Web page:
Union-commissioned alternatives shown for 4755 Fauntleroy site

November 20, 2013 at 3:34 pm | In 4755 Fauntleroy, Development, West Seattle news | 44 Comments

By Tracy Record
West Seattle Blog editor

Through the city’s half-dozen-plus public meetings related to the design of 4755 Fauntleroy Way SW, to be anchored by a Whole Foods Market, members of United Food and Commercial Workers Local 21 were a constant presence, voicing concerns, keeping watch on the project, often with a contingent of members/leaders in yellow logo-bearing T-shirts.

After the project’s design won final approvals in that process from the Southwest Design Review Board and the Seattle Design Commission, the union launched a campaign called Getting It Right for West Seattle, focused on the remaining approval needed by the project – the City Council’s blessing for the project’s requested “alley vacation,” in which the developer seeks approval to buy publicly owned alley land. The campaign scored an early victory with Mayor McGinn‘s July announcement that SDOT would be told to recommend the council reject the alley vacation, for concerns including worker wages.

While that part of the process rolls slowly along, UFCW Local 21 has paid for a University of Washington architecture professor to develop two “alternative designs” for the site. Monday night, those designs – one of which would potentially have room for a Whole Foods or other big chain store, one of which was not – were “offered up as food for thought,” as union organizer and West Seattle resident Elena Perez put it. She organized the presentation at Emeritus-West Seattle (WSB sponsor) with about two dozen people in attendance, not including the site’s developers/owners, Weingarten Realty and Lennar, to whom Perez said she’d given notice too late.

However, a member of the Huling family, which previously owned most of the site, was there and spoke up in a somewhat dramatic moment – more on that later.

Perez characterized their ongoing interest in the site – which she clarified is the focus of GIR4WS, not local development in general – as anchored in the “precedent” it would set, and reiterated that the advocates’ goal is what they stated it to be half a year ago – to obtain a Community Benefit Agreement “with local West Seattle stakeholders” as part of a deal with the city for the alley vacation, which would involve selling two sections of alley for fair-market value plus a public-benefit package (this slide deck from June details the public benefits approved by the Design Commission in that stage of the review).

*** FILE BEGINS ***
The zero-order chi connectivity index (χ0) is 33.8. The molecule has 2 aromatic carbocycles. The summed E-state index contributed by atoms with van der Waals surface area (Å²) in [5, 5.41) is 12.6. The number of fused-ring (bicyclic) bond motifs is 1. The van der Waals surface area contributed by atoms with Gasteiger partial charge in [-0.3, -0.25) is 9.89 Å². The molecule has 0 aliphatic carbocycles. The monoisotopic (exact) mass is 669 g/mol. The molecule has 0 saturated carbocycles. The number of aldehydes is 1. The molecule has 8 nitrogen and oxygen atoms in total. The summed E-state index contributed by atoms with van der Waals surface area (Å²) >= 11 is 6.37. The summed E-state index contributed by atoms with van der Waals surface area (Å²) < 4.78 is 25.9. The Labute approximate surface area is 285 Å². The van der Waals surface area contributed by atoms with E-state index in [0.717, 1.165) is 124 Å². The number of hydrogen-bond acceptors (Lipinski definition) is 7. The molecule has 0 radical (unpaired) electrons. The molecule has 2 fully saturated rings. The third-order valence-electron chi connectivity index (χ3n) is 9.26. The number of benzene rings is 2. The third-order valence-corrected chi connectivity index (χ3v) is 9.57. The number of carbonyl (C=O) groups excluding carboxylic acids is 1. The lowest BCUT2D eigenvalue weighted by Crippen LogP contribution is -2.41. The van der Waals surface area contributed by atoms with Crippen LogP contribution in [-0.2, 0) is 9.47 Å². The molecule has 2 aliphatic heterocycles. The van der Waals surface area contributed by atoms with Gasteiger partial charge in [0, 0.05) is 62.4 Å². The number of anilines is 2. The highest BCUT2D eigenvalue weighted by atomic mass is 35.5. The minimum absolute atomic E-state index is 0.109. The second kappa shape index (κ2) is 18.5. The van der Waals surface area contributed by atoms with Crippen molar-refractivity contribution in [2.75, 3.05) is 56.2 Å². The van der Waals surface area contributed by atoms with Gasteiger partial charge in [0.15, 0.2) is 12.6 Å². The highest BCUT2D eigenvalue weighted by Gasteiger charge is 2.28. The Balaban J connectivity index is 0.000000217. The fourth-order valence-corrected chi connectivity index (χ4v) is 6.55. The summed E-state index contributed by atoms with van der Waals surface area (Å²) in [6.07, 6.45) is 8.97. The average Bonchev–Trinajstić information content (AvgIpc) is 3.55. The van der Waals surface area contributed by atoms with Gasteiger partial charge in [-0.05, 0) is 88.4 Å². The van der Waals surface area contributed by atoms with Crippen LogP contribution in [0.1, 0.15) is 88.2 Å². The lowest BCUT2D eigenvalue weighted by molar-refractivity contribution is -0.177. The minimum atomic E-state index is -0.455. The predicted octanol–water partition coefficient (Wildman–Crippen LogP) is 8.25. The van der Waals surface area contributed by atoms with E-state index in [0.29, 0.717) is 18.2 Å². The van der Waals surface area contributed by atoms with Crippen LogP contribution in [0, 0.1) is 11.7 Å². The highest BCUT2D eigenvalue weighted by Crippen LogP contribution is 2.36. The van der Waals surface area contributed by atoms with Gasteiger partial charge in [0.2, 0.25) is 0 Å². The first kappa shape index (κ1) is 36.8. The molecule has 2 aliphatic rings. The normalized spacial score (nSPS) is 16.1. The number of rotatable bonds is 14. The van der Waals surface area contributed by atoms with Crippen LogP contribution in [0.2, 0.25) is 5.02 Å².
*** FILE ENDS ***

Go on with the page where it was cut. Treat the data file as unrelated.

The alternative designs by Dr. Sharon Sutton turned out to involve only the commercial level of the site, leaving the rest of it to imagination/speculation. Though Dr. Sutton herself was not in attendance, the designs were presented and described by West Seattleite Deb Barker, who served four years on the Southwest Design Review Board and is a retired land-use planner.

Barker made it clear she was speaking for herself as a private citizen, unrelated to other community-advocacy roles in which she currently serves. She extended the invitation for us to cover the meeting; GIR4WS had not sent announcements of previous meetings, either for news coverage or public-calendar postings.

After a condensed primer on the process through which the project already has gone, Barker reiterated that UFCW Local 21 had paid for Dr. Sutton’s work, which she compared and contrasted with selections from the design packet for one of the public meetings about the project’s official design by Fuller Sears Architects, the Seattle Design Commission session on June 20th, like this one:

Barker also explained the alley vacation process (here’s the city’s primer) and the “mid-block connector” currently designed into the project as a sort of replacement alley, the target of criticism at many official reviews because it would be used by trucks as well as pedestrians. “You’re going to get to play duck-dodge with a panel truck or semi-truck,” Barker contended. (The union had talked at previous city meetings, like this one in April, about its studies of a North Seattle Whole Foods store, with at least 4 semitrucks daily and up to 31 panel trucks making deliveries.)

Continuing to set the stage before showing the alternatives, she also zeroed in on the “gateway” corner of the development, the southwest corner of Fauntleroy/Alaska (roughly where the former gas station is being dismantled/dug up right now). Here’s what the official design includes:

(See the two alternatives below, one for each envisioned concept.) Barker explained that Dr. Sutton was just asked to deal “with the pedestrian experience” – not the residential floors of the project. The input she was given included a survey circulated online by Getting It Right for West Seattle (in response to a question later, Perez said 357 responses had been received, this past July and August) as well as two charrettes whose participants were described as “community activists and UFCW 21 representatives.”